Now an architect at ZJA in Amsterdam, Anurag Bhattacharya has never lost touch with TU Delft.
Anurag Bhattacharya first heard about TU Delft during an internship in Bucharest, Romania: “I met some architecture students from TU Delft, who told me about their flexible curriculum, where you could combine different design studios and modules in your programme. That kind of variety was new at the time; other universities offered more rigid programmes.” In 2011, he enrolled for a master track at the innovative Hyperbody research group. “Architecture connects technology and aesthetics but studying in India the aesthetic side was more prominent than the technological side. Aesthetic is important, but you should also be able to evaluate what you do. At Hyperbody, I learned how to script and how to develop tools that can be used for computational design and performance evaluation”, he remembers.
Over the years, Anurag has stayed in contact with TU Delft. “TU Delft has recently started reaching out more actively to its alumni via mail, email and LinkedIn and so on, but I had never lost touch”, he says. “I kept in contact with my professors and was asked to give lectures to Hyperbody students. That is important to me. You need to interact with students to stay up to date with what is trending in the academic domain. You can get a lot of ideas from what students are researching. We also sometimes hire new people that way, so it is a win-win situation.”
He is also a member of the Alumni Panel that serves as a sounding board for the alumni relations team. “The panel is made up of different age groups and faculties. We are asked for ideas and opinions on how the university should keep a connection to its alumni: what works, or the things we miss”, he explains. “It is very much an individual choice, but everybody is interested in staying in touch and should be allowed to do so, I believe. I still live in Delft, so for me, it is easy. But alumni living abroad sometimes also feel the need to keep a connection.”
In any profession, you have to keep up with technological developments
The relationship alumni have with their alma mater depends on age groups. “At the moment, I am interested in innovative research groups and meeting people whose skill set could be useful in our company. At a certain age, once you have achieved your own goals, you just want to give something back, without expecting anything in return. Though you find such ‘givers’ in any age group.”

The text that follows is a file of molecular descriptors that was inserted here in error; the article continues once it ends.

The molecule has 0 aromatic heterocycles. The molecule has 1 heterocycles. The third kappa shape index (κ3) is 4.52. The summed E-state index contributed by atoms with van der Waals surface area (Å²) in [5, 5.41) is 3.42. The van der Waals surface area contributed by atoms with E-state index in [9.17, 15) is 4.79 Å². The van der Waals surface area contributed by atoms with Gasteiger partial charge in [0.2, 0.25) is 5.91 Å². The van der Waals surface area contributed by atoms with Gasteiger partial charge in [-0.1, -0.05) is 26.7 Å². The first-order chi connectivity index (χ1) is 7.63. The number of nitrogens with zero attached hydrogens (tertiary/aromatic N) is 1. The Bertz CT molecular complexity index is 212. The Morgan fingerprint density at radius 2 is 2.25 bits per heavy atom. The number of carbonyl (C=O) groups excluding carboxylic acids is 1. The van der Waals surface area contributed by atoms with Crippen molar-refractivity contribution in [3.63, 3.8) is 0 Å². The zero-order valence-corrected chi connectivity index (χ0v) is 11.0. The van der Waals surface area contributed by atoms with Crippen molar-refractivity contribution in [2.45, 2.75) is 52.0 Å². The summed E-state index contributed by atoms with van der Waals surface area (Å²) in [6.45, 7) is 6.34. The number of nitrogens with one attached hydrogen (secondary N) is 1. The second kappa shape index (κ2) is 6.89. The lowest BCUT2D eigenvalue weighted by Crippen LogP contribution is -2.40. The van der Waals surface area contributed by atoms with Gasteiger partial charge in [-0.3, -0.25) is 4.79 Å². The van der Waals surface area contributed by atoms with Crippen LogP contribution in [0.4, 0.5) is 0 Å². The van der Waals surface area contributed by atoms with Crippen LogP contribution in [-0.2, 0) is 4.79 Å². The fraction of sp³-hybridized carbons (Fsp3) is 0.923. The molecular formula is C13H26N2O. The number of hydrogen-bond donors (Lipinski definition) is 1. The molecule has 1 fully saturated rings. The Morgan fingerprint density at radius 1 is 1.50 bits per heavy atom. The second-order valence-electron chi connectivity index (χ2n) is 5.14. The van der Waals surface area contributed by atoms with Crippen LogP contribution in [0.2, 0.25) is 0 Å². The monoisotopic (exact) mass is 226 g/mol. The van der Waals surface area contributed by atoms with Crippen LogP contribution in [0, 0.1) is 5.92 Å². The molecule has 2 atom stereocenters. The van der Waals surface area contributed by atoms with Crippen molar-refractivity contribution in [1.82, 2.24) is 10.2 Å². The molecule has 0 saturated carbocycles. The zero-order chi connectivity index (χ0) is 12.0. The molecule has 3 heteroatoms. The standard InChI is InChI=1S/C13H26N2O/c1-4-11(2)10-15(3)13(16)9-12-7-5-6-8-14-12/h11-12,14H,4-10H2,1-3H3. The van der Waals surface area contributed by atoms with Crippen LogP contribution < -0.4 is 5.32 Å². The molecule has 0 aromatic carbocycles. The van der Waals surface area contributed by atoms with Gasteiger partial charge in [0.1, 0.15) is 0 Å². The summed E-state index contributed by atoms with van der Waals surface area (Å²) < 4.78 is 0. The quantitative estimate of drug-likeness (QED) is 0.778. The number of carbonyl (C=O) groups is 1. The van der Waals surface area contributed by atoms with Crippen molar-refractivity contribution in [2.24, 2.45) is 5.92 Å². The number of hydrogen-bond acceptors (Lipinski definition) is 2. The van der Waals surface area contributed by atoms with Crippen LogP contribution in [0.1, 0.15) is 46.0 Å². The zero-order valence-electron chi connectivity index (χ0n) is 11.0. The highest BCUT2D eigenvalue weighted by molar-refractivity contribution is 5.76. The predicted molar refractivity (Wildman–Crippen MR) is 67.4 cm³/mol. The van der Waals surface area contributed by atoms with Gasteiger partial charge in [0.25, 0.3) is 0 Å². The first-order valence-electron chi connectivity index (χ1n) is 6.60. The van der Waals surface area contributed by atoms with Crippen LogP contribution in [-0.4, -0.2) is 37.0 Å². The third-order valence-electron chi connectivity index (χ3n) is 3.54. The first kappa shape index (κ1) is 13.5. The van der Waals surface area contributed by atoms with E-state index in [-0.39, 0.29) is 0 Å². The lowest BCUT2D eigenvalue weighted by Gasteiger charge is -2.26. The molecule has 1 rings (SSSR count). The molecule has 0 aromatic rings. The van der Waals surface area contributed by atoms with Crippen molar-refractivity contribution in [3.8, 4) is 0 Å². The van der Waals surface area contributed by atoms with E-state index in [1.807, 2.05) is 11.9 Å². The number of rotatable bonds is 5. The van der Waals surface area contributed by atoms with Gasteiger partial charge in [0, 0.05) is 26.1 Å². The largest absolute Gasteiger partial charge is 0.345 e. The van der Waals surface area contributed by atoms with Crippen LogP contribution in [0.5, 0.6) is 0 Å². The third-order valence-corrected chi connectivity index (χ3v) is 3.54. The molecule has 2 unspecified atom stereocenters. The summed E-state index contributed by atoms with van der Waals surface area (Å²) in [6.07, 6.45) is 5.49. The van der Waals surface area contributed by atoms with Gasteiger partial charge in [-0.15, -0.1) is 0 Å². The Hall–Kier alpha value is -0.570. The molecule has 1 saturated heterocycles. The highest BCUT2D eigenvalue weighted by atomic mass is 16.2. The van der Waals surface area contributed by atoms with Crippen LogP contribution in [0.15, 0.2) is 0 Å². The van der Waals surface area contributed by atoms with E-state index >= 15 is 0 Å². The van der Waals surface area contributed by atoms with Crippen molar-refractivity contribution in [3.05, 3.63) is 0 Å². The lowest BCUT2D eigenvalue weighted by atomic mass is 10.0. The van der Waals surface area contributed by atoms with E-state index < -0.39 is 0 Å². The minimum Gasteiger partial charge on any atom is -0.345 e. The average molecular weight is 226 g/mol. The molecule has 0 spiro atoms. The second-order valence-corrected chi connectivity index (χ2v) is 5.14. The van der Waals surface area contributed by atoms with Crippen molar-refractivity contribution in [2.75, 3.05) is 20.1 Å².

Lifelong learning is another key aspect of career growth. “In any profession, you have to keep up with the latest developments, whether through your university or any other means.” He also keeps learning through R&D. “I was lucky: ZJA has its own R&D division, so I can combine both my interests in research and practice. I am now working on how we use BIM and VR in architectural design, not just to visualize your design to your clients, but as a design tool. With the help of interactive VR, you can judge the quality of design much better than traditional means of drawing, and even make design explorations.”
If he could give his younger self – or current students – a piece of advice, it would be to do an internship. “It will help you understand how the construction market works. Work cultures also vary from country to country. In the Netherlands for example, you work in collaborative teams, whereas in India the process is less integral. That means that here you have to be able to convince other people about your ideas.” One of the first things he learned was that you also must be able to take criticism constructively. “Dutch people are very straightforward. That is not a bad thing: criticism can give you an early heads up if you are moving in the wrong direction before it is too late. Also, an internship helps you understand your shortcomings, so you can work towards your shortcomings. That way, when you graduate, you will be better prepared for the industry.”
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